For fifty years, The Supreme Court Review has been lauded for providing authoritative discussion of the Court’s most significant decisions. The Review is an in-depth annual critique of the Supreme Court and its work, keeping up on the forefront of the origins, reforms, and interpretations of American law. Recent volumes have considered such issues as post-9/11 security, the 2000 presidential election, cross burning, federalism and state sovereignty, failed Supreme Court nominations, and numerous First and Fourth amendment cases.
One of the great continuing disputes of U.S. politics is about the role of the Supreme Court. Another is about the First Amendment. This book is about both. A classic defense of the openly political role of the Court, this book belies the notion reasserted recently by Chief Justice Roberts that judges are just neutral umpires. Especially in the area of speech, judges make policy; they create law.
For fifty years, The Supreme Court Review has been lauded for providing authoritative discussion of the court's most significant decisions. The Review is an in-depth annual critique of the Supreme Court and its work, keeping up on the forefront of the origins, reforms, and interpretations of American law. Recent volumes have considered such issues as post-9/11 security, the 2000 presidential election, cross-burning, federalism and state sovereignty, failed Supreme Court nominations, and numerous First- and Fourth-Amendment cases.
Now in its 10th year, this acclaimed annual publication brings together leading national scholars to analyze the Supreme Court's most important decisions from the term just ended and preview the year ahead.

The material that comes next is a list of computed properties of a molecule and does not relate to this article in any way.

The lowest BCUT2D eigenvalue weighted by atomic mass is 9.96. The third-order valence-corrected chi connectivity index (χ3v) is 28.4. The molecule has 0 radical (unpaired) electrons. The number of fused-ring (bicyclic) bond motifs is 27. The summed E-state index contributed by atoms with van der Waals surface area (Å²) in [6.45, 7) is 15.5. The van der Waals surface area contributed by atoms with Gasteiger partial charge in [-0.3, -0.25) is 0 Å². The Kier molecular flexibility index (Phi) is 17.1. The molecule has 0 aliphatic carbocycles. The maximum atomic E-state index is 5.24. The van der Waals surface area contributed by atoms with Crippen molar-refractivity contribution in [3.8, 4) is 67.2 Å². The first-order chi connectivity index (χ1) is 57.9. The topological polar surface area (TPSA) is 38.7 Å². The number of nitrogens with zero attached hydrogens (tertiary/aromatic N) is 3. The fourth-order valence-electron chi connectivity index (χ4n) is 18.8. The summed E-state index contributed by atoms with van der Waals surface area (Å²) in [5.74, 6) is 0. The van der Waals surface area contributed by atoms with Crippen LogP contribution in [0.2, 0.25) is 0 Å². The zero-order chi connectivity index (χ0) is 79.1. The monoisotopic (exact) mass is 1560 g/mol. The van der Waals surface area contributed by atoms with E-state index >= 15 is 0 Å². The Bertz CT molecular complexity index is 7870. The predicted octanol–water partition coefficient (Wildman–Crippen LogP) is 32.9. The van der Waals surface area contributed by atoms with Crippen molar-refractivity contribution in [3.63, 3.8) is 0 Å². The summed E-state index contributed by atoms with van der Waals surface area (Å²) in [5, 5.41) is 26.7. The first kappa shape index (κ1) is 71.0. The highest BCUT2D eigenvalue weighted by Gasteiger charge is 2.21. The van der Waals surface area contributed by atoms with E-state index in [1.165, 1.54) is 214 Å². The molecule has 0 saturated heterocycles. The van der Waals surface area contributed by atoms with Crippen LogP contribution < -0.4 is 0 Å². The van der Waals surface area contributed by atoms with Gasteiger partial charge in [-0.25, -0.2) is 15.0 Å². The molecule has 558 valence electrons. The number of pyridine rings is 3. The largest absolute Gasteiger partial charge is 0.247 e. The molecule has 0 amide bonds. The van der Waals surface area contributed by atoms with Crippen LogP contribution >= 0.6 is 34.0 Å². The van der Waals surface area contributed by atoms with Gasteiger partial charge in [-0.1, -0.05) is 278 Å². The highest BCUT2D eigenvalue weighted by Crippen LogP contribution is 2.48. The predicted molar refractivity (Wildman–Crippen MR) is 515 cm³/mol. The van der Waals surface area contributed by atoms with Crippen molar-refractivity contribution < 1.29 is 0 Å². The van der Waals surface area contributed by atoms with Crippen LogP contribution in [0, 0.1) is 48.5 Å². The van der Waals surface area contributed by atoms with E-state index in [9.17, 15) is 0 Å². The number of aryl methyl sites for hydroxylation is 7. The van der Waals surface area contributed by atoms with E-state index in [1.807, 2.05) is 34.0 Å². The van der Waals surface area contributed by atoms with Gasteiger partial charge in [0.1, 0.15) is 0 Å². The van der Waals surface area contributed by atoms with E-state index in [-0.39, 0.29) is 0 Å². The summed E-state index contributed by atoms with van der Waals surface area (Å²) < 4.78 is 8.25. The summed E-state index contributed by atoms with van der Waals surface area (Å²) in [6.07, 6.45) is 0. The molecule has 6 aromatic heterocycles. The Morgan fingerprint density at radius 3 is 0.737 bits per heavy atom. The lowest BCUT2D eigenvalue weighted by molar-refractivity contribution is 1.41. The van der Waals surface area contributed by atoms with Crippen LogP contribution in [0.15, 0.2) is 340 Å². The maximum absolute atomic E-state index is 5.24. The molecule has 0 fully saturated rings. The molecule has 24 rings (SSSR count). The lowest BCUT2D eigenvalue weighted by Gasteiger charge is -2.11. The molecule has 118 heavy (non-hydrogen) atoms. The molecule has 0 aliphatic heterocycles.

The Supreme Court in United States History is a three-volume history of the U.S. Supreme Court, detailing its establishment, the major cases reviewed and decided by the Court, the historical events surrounding cases and decisions, and the effects that Supreme Court decisions had on the public. Author Charles Warren often references newspaper and magazine articles and letters in an attempt to capture the spirit of the times. Written with one eye on the Court and one eye on people, The Supreme Court in United States History was "an attempt to revivify the important cases decided by the Court and to picture the Court itself from year to year in its contemporary setting." Volume III describes Supreme Court History from 1856-1918, including the Dred Scott, Booth, Milligan, and Slaughterhouse Cases, The Civil War and Reconstruction, the reign of Chief Justices Chase, Waite, Fuller, and White, The Fourteenth Amendment and Civil Rights Acts, and the expansion of judicial powers. CHARLES WARREN (1868-1954) was an American legal historian and lawyer. Warren graduated from Harvard University and Harvard Law School, and received his Doctorate from Columbia University. In 1894, he founded the Immigration Restriction League with fellow Harvard graduates Prescott Hall and Robert DeCourcy Ward. He authored several legal history books, including A History of the American Bar, The Supreme Court in United States History, and The Making of the Constitution, and won the Pulitzer Prize for History in 1923. Warren was the Assistant Attorney General from 1914 to 1918 during Woodrow Wilson's Presidency and drafted the Espionage Act of 1917.
In his twenty terms as an associate justice of the Supreme Court of the United States, Clarence Thomas has written nearly 450 opinions. Although they are readily available to the American people, much of the public continues to base its view of Thomas merely on the reporting by the media. This analysis of Thomas’s most important majority, concurring, and dissenting opinions offers laypersons and legal professionals alike the opportunity to understand in his own words Thomas’s approach to constitutional decision-making and his understanding of the most important provisions of the Constitution. Thomas’s opinions, this work shows, reveal his consistent adherence to the core principles of federalism, separation of powers, and restrained judicial review, and to the regard for individual rights and limited government embodied by the Founders in the Constitution.